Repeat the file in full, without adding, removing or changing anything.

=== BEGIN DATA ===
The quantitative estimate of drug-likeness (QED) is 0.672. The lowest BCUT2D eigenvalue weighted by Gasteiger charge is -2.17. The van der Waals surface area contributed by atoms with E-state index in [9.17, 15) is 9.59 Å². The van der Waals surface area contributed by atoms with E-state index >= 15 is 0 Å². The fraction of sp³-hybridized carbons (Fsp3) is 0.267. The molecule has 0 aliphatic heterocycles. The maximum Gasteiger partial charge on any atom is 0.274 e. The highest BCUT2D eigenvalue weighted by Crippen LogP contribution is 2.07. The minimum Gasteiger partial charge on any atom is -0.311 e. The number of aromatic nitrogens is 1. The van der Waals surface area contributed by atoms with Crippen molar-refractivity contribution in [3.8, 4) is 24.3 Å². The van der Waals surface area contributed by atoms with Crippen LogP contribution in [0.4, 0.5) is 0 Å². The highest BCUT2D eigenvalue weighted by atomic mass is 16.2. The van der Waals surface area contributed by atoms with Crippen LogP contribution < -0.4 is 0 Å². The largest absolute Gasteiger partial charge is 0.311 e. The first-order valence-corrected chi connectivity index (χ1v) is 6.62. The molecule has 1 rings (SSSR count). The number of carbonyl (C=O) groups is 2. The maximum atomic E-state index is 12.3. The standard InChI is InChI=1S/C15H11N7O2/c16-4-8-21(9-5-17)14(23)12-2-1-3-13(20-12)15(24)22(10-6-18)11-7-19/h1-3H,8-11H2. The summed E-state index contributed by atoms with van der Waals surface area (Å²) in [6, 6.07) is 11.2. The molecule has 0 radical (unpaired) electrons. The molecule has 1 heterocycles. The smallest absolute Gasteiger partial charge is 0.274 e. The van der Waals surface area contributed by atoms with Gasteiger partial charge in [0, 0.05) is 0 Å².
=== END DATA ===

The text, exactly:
The quantitative estimate of drug-likeness (QED) is 0.672. The lowest BCUT2D eigenvalue weighted by Gasteiger charge is -2.17. The van der Waals surface area contributed by atoms with E-state index in [9.17, 15) is 9.59 Å². The van der Waals surface area contributed by atoms with E-state index >= 15 is 0 Å². The fraction of sp³-hybridized carbons (Fsp3) is 0.267. The molecule has 0 aliphatic heterocycles. The maximum Gasteiger partial charge on any atom is 0.274 e. The highest BCUT2D eigenvalue weighted by Crippen LogP contribution is 2.07. The minimum Gasteiger partial charge on any atom is -0.311 e. The number of aromatic nitrogens is 1. The van der Waals surface area contributed by atoms with Crippen molar-refractivity contribution in [3.8, 4) is 24.3 Å². The van der Waals surface area contributed by atoms with Crippen LogP contribution in [0.4, 0.5) is 0 Å². The highest BCUT2D eigenvalue weighted by atomic mass is 16.2. The van der Waals surface area contributed by atoms with Crippen LogP contribution < -0.4 is 0 Å². The largest absolute Gasteiger partial charge is 0.311 e. The first-order valence-corrected chi connectivity index (χ1v) is 6.62. The molecule has 1 rings (SSSR count). The number of carbonyl (C=O) groups is 2. The maximum atomic E-state index is 12.3. The standard InChI is InChI=1S/C15H11N7O2/c16-4-8-21(9-5-17)14(23)12-2-1-3-13(20-12)15(24)22(10-6-18)11-7-19/h1-3H,8-11H2. The summed E-state index contributed by atoms with van der Waals surface area (Å²) in [6, 6.07) is 11.2. The molecule has 0 radical (unpaired) electrons. The molecule has 1 heterocycles. The smallest absolute Gasteiger partial charge is 0.274 e. The van der Waals surface area contributed by atoms with Gasteiger partial charge in [0, 0.05) is 0 Å².